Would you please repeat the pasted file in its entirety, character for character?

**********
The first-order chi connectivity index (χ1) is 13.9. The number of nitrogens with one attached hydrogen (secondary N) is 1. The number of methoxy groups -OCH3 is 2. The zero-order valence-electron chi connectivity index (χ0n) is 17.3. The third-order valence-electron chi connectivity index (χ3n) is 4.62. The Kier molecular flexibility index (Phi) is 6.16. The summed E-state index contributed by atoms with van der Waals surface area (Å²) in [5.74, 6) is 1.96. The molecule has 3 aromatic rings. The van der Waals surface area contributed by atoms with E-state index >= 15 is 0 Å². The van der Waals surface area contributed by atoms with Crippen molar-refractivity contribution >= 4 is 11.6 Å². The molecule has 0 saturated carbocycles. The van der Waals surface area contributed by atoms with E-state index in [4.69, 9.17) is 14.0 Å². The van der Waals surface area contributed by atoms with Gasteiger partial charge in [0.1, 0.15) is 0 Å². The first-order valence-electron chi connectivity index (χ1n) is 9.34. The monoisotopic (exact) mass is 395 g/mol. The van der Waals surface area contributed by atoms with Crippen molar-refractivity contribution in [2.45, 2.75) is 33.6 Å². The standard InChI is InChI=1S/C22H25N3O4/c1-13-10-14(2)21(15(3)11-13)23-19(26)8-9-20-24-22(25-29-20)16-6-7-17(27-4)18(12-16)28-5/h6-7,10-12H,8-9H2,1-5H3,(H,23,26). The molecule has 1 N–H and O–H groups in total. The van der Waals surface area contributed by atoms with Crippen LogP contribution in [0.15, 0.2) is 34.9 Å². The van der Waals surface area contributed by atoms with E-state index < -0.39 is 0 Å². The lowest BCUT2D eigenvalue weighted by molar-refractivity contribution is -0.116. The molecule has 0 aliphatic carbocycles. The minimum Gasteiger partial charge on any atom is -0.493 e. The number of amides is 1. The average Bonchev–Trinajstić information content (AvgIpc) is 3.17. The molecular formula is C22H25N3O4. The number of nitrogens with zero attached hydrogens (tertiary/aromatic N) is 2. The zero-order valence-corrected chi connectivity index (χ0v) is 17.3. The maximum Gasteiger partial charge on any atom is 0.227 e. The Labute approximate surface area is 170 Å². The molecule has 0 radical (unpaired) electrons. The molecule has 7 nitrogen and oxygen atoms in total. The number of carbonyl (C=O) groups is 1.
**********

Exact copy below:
The first-order chi connectivity index (χ1) is 13.9. The number of nitrogens with one attached hydrogen (secondary N) is 1. The number of methoxy groups -OCH3 is 2. The zero-order valence-electron chi connectivity index (χ0n) is 17.3. The third-order valence-electron chi connectivity index (χ3n) is 4.62. The Kier molecular flexibility index (Phi) is 6.16. The summed E-state index contributed by atoms with van der Waals surface area (Å²) in [5.74, 6) is 1.96. The molecule has 3 aromatic rings. The van der Waals surface area contributed by atoms with E-state index >= 15 is 0 Å². The van der Waals surface area contributed by atoms with Crippen molar-refractivity contribution >= 4 is 11.6 Å². The molecule has 0 saturated carbocycles. The van der Waals surface area contributed by atoms with E-state index in [4.69, 9.17) is 14.0 Å². The van der Waals surface area contributed by atoms with Gasteiger partial charge in [0.1, 0.15) is 0 Å². The first-order valence-electron chi connectivity index (χ1n) is 9.34. The monoisotopic (exact) mass is 395 g/mol. The van der Waals surface area contributed by atoms with Crippen molar-refractivity contribution in [2.45, 2.75) is 33.6 Å². The standard InChI is InChI=1S/C22H25N3O4/c1-13-10-14(2)21(15(3)11-13)23-19(26)8-9-20-24-22(25-29-20)16-6-7-17(27-4)18(12-16)28-5/h6-7,10-12H,8-9H2,1-5H3,(H,23,26). The molecule has 1 N–H and O–H groups in total. The van der Waals surface area contributed by atoms with Crippen LogP contribution in [0.15, 0.2) is 34.9 Å². The van der Waals surface area contributed by atoms with E-state index < -0.39 is 0 Å². The lowest BCUT2D eigenvalue weighted by molar-refractivity contribution is -0.116. The molecule has 0 aliphatic carbocycles. The minimum Gasteiger partial charge on any atom is -0.493 e. The number of amides is 1. The average Bonchev–Trinajstić information content (AvgIpc) is 3.17. The molecular formula is C22H25N3O4. The number of nitrogens with zero attached hydrogens (tertiary/aromatic N) is 2. The zero-order valence-corrected chi connectivity index (χ0v) is 17.3. The maximum Gasteiger partial charge on any atom is 0.227 e. The Labute approximate surface area is 170 Å². The molecule has 0 radical (unpaired) electrons. The molecule has 7 nitrogen and oxygen atoms in total. The number of carbonyl (C=O) groups is 1.